Skip to Main Content

SOCSC 105 - Global Women's Studies - Mo

Learn to research with ease using credible, college-appropriate resources to frame, guide, and inform your projects in Eva Mo's SOCSCI 105

What is Chicago Style?

The Chicago Manual of Style is a comprehensive reference for authors, editors, proofreaders, indexers, copywriters, designers, and publishers in any field, though most often used in the humanities.

Chicago Style

What You Need to Know About Chicago Style

Whenever you use a citation style (ANY citation style!) you will be governed by that style in three ways:

  1. The general format of the paper. This includes margins, font, page numbers, line spacing, titles, headings, etc.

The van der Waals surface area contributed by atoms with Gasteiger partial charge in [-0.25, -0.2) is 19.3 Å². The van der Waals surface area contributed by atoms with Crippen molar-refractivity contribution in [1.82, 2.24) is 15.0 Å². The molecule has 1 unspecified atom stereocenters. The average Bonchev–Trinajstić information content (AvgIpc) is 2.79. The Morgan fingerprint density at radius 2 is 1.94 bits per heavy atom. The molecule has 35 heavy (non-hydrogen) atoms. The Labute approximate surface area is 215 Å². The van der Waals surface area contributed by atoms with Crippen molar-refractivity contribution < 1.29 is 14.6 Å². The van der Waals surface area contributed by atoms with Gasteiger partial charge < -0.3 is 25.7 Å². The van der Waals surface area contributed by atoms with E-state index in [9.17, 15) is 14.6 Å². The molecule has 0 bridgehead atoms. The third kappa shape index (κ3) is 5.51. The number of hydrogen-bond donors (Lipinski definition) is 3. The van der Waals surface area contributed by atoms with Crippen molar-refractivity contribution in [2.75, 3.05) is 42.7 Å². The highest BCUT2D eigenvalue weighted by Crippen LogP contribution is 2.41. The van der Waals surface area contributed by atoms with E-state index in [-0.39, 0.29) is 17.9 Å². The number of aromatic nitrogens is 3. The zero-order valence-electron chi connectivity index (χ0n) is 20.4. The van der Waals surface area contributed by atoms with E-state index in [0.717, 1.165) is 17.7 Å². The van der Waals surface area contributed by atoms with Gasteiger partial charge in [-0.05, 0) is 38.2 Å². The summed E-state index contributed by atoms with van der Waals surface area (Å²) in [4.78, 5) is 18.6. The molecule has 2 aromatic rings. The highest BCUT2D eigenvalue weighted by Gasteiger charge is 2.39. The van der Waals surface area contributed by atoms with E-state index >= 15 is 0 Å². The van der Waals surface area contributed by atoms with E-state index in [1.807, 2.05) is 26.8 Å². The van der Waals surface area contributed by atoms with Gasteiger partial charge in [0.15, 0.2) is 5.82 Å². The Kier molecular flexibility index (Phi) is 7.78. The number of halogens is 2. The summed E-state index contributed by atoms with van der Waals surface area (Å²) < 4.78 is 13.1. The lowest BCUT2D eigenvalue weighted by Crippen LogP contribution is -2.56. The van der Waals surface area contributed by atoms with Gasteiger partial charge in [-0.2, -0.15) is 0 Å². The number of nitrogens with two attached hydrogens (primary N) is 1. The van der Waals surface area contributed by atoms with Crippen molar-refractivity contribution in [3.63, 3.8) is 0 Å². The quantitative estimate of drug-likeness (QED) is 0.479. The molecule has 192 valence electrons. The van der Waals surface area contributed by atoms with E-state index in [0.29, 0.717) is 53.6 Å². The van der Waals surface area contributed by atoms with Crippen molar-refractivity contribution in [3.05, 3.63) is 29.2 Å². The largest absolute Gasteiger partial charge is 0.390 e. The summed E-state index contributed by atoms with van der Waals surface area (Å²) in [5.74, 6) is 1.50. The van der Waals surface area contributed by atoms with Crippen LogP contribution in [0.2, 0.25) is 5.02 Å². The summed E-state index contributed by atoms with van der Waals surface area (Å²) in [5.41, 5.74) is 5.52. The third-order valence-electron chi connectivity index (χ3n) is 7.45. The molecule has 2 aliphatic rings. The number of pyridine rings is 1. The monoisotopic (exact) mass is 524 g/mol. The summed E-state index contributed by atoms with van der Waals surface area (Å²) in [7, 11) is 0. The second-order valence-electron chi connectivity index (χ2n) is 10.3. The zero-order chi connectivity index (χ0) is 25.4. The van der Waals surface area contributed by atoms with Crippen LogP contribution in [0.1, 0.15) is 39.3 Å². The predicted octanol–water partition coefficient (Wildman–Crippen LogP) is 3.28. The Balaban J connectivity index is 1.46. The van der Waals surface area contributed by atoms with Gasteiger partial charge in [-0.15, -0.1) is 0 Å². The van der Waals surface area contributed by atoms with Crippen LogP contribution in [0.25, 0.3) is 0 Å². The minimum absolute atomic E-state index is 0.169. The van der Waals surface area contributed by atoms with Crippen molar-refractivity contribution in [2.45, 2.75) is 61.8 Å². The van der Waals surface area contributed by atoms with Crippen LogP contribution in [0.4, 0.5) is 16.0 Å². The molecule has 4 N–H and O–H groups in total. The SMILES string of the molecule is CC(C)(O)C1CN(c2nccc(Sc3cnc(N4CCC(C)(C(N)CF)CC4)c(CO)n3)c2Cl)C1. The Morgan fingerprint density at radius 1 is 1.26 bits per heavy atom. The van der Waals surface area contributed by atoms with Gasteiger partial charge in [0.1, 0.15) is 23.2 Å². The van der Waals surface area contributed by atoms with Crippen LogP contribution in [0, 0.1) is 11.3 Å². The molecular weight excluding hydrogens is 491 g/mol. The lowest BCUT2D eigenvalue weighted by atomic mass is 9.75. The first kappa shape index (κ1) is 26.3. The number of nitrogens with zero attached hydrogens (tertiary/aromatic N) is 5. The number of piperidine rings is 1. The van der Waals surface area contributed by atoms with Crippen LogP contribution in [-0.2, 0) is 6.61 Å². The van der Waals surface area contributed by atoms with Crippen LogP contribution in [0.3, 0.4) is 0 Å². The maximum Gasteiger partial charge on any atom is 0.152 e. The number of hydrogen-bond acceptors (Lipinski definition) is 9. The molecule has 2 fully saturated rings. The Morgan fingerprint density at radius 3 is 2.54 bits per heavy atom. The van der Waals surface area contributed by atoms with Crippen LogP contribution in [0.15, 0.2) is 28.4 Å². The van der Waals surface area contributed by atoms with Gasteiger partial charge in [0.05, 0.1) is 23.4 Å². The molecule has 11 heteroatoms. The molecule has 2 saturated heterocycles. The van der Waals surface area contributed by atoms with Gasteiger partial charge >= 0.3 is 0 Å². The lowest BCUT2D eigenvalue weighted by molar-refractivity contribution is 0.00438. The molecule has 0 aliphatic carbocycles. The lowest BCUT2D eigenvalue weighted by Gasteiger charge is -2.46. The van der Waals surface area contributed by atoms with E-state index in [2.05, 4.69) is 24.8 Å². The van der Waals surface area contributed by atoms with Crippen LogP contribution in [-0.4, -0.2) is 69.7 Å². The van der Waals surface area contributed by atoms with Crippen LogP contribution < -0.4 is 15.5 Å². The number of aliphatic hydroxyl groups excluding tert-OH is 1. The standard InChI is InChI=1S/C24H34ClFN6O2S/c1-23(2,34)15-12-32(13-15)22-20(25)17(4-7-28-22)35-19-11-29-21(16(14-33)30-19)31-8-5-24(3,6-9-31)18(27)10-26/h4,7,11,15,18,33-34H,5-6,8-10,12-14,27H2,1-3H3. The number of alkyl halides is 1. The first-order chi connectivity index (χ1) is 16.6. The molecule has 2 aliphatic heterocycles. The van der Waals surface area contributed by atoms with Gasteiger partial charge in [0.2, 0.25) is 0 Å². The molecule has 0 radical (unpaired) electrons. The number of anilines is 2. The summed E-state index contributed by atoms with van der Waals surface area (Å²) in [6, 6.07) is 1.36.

2. The bibliography. The bibliography is the cumulative list of all sources used in your research. In Chicago, this is called the Bibliography (if you're using the notes-bibliography system) or  Reference list (if you're using the author-date system). How do you cite a printed book vs. a book found on a database vs. a book found on the Web? 
  3. In-text citation. Citing sources within the body of your paper lets your reader know you're incorporating someone else's words/research/ideas. In the notes-bibliography system you'll use footnotes or endnotes for your in-text citations. In the author-date references system you'll use parenthetical citations for your in-text citations.

Here's what you need to know to complete your paper in Chicago Manual of Style (CMS) format.

The links below will take you to the Ready, Set, Cite (Chicago) research guide:


Use NoodleTools to help you create your citations.

It's easy; it's a form you fill out with the information about your source; it helps you catch mistakes.

NoodleTools image

NoodleTools Help: